Matthew 19:21 - The Rich Young Man: Which Law Did He Break? - part 1.

Mat.19:21; The Rich Young Man: Which Law Did He Break? - part 1.

Mat 19:21 (NLT)  Jesus told him, "If you want to be perfect, go 
and sell all you have and give the money to the poor, and you will 
have treasure in heaven. Then come, follow me." 

Perfect or Complete: i.e., genuinely pleasing to God. [Ryrie SB]

"Do not covet." This was the rich man's main problem and was 
preventing him from entering life. [NIV SB] 

The man was being asked to prove his claim to have kept the 
commandments, especially the one that says "You shall love your neighbor as 
yourself". [Ryrie SB] 

If the young man loved his neighbor to the extent required by 
the Law of Moses, he would have had no difficulty in giving away his 
wealth to needy people. [Nelson SB] 

In response to the young man's question about how to have 
eternal life, Jesus told him to keep God's Ten Commandments. Jesus then 
listed six of them, all referring to relationships with others. When 
the young man replied that he had kept the commandments, Jesus told 
him that he must do something more--sell everything and give the 
money to the poor. Jesus' statement exposed the man's weakness. In 
reality, his wealth was his god, his idol, and he would not give it up. 
Thus he violated the first and greatest commandment... We cannot love 
God with all our heart and yet keep our money to ourselves. Loving 
him totally means using our money in ways that please him. [Life 
Application SB] 

Jesus mentioned several commandments from the second table of 
the Decalogue, then summed them all up in the precept, "Thou shalt 
love thy neighbour as thyself." The young man answered without 
hesitation, "All these things have I kept from my youth up; what lack I 
yet?" His conception of the law was external and superficial. Judged 
by a human standard, he had preserved an unblemished character. To 
a great degree his outward life had been free from guilt; he 
verily thought that his obedience had been without a flaw. Yet he had a 
secret fear that all was not right between his soul and God.... The lover 
of self is a transgressor of the law. This Jesus desired to reveal 
to the young man, and He gave him a test that would make manifest 
the selfishness of his heart. He showed him the plague spot in his 
character.... He had cherished an idol in the soul; the world was his god. He 
professed to have kept the commandments, but he was destitute of the 
principle which is the very spirit and life of them all. He did not 
possess true love for God or man. COL390-2 

The rich young man represents another approach people have taken 
in an effort to achieve spiritual greatness. When questioned, the 
young man showed that unlike many in his day he had consistently tried 
to do what is right in every human relationship. 
But each of the commands quoted by Jesus came from the "second 
tablet" of the Ten Commandments. That tablet sets standards for man's 
relationship with other men. What about the "first tablet," and those 
commands which deal with man's personal relationship with the LORD? 
Jesus' answer, "Go sell your possessions and give to the poor 
then come follow Me", was designed to show the young man that his 
wealth came before God. This individual "went away sad," for he was 
wealthy. In a choice between God and money this young man chose money. 
The first commandment of the Ten is, "You shall love the LORD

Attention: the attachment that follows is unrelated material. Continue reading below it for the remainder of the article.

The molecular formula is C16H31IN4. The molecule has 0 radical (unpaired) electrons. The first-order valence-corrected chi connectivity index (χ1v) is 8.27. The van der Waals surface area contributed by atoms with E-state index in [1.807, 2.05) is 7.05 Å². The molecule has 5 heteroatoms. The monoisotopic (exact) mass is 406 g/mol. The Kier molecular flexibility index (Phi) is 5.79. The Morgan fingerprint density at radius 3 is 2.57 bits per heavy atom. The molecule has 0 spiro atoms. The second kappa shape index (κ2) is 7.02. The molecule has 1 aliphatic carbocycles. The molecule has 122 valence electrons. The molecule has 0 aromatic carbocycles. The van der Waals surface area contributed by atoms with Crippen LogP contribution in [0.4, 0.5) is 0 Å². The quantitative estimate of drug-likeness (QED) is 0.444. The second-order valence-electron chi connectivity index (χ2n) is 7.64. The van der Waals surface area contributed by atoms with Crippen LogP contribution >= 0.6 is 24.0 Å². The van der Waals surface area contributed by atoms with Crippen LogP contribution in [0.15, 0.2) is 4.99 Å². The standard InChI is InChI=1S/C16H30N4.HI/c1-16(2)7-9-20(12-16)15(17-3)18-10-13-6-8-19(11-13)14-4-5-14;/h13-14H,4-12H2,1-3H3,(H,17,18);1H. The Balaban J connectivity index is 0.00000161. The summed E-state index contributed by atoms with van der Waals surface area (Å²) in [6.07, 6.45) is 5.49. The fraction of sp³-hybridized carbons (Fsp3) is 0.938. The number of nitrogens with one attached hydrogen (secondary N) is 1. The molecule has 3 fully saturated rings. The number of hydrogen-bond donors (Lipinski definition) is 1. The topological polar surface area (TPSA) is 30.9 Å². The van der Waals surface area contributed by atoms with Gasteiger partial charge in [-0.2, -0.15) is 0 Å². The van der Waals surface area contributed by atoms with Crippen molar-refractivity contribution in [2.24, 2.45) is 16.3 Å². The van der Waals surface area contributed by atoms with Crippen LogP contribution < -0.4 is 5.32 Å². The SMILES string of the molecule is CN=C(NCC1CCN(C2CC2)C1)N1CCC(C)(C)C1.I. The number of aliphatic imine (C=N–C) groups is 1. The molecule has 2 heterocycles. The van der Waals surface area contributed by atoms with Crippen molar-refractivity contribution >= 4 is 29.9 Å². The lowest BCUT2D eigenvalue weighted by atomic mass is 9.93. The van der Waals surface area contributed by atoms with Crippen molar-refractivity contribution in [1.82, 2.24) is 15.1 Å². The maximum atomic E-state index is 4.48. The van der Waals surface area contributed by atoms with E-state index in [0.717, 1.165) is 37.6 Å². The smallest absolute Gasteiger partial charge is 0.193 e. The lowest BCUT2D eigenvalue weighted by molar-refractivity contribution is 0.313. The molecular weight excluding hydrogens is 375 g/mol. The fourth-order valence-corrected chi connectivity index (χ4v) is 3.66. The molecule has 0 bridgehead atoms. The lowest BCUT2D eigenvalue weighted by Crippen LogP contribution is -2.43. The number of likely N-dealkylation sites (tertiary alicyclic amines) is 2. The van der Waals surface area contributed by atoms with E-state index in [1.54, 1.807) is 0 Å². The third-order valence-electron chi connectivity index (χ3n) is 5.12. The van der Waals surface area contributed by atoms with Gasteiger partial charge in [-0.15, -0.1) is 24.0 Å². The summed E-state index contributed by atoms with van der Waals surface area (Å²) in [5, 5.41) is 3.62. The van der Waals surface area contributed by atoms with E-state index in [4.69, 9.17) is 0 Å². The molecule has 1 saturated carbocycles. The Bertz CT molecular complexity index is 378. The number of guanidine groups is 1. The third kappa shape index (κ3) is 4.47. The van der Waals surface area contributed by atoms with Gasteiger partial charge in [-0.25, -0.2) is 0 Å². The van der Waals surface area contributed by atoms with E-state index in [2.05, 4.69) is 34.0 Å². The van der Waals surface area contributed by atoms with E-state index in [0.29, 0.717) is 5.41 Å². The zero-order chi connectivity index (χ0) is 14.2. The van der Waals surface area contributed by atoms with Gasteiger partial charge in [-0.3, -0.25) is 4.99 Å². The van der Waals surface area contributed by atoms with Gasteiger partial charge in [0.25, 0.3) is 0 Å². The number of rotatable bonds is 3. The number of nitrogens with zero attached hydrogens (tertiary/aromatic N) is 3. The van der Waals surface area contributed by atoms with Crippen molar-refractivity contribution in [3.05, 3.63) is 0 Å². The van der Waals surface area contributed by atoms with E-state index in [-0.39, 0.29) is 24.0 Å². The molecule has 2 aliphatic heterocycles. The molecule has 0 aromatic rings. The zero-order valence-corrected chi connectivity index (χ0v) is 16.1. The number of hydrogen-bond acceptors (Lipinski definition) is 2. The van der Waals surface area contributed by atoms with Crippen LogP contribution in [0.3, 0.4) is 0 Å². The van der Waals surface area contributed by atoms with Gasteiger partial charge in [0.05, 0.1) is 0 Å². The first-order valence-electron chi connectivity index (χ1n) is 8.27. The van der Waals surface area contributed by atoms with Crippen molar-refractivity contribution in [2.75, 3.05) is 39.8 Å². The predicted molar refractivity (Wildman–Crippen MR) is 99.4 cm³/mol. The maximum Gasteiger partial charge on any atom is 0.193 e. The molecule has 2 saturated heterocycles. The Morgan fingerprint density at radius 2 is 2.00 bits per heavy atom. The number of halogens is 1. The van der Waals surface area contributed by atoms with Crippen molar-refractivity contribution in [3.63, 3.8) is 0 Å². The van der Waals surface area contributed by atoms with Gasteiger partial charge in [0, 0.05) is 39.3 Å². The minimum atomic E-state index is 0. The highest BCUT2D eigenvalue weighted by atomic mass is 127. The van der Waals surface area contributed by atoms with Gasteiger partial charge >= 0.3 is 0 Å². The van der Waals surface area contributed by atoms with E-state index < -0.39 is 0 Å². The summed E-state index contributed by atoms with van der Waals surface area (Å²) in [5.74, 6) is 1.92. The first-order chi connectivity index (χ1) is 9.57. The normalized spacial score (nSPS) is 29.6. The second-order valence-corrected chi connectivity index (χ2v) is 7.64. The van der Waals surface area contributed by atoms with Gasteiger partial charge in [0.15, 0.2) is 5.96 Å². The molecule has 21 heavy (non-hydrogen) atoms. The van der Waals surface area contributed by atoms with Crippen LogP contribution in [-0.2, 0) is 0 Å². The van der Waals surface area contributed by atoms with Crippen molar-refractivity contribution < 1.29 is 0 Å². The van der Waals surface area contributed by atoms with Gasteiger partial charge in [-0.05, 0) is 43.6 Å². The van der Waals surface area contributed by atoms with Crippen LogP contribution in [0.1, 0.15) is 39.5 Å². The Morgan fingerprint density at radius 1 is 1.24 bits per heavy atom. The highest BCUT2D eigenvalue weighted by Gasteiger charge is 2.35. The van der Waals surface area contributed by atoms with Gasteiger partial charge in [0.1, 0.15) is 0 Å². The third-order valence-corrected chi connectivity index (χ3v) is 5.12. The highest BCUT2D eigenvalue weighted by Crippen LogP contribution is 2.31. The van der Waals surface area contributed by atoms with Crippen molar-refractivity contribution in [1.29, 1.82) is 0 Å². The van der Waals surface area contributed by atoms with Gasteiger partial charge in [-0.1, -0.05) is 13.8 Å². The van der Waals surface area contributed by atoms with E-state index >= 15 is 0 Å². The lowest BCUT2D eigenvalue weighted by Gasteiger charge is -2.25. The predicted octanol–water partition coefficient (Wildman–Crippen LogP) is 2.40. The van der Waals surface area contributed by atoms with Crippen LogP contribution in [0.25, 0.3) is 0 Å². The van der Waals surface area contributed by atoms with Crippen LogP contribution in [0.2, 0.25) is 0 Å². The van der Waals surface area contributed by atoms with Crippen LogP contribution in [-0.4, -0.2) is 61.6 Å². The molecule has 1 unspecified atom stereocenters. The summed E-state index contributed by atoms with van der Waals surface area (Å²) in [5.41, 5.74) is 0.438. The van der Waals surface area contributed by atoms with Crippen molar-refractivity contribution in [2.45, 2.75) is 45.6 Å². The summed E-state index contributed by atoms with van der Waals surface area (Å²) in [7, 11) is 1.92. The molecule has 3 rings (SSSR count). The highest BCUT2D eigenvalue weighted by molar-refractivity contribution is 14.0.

your God." No matter how benevolent or just a person may be in his 
relationships with others, unless he or she loves God supremely, there can be 
no spiritual growth or achievement. 
Let's remember this when the humanist praises good works, and 
assumes all that counts is being or doing good. The best person in the 
world who does not love God has broken the first and greatest 
commandment, for our supreme obligation is to love the LORD. [The 365-Day 
Devotional Commentary mod] 

If someone obeys all of God's laws except one, that person is 
guilty of breaking all of them. James 2:10 (GWT)   

This ruler had a high estimate of his own righteousness. He did 
not really suppose that he was defective in anything, yet he was not 
altogether satisfied. He felt the want of something that he did not 
possess.... One thing he lacked, but that was a vital principle. He needed 
the love of God in the soul. This lack, unless supplied, would prove 
fatal to him; his whole nature would become corrupted. By indulgence, 
selfishness would strengthen. That he might receive the love of God, his 
supreme love of self must be surrendered.... He must take up the cross, 
and follow the Saviour in the path of self-denial.... His exalted 
position and his possessions were exerting a subtle influence for evil 
upon his character. If cherished, they would supplant God in his 
affections.... His claim that he had kept the law of God was a deception. He 
showed that riches were his idol. He could not keep the commandments of 
God while the world was first in his affections. He loved the gifts 
of God more than he loved the Giver. Christ had offered the young 
man fellowship with Himself. "Follow Me,".... DA518-523 

He had to sell his many possessions, give the proceeds to the 
poor, and by way of the cross, enter in to new life with Jesus. This 
requirement is not possible apart from the miraculous intervention of the 
Holy Spirit into the life.  Wise are the words of the martyr Jim 
Elliot who said, "He is no fool, who gives what he cannot keep, to gain 
what he cannot lose."  What is the Lord requiring of you?  Do you 
need to heed His words from this passage?  For this man, there didn't 
seem to be a middle ground, no compromise.  The Lord still permits no 
compromises today. Anything more precious to you than God must be given away 
immediately. If you will it, God will give you the strength to do it, and 
come into a right relationship with Him! [In His Time; Walk With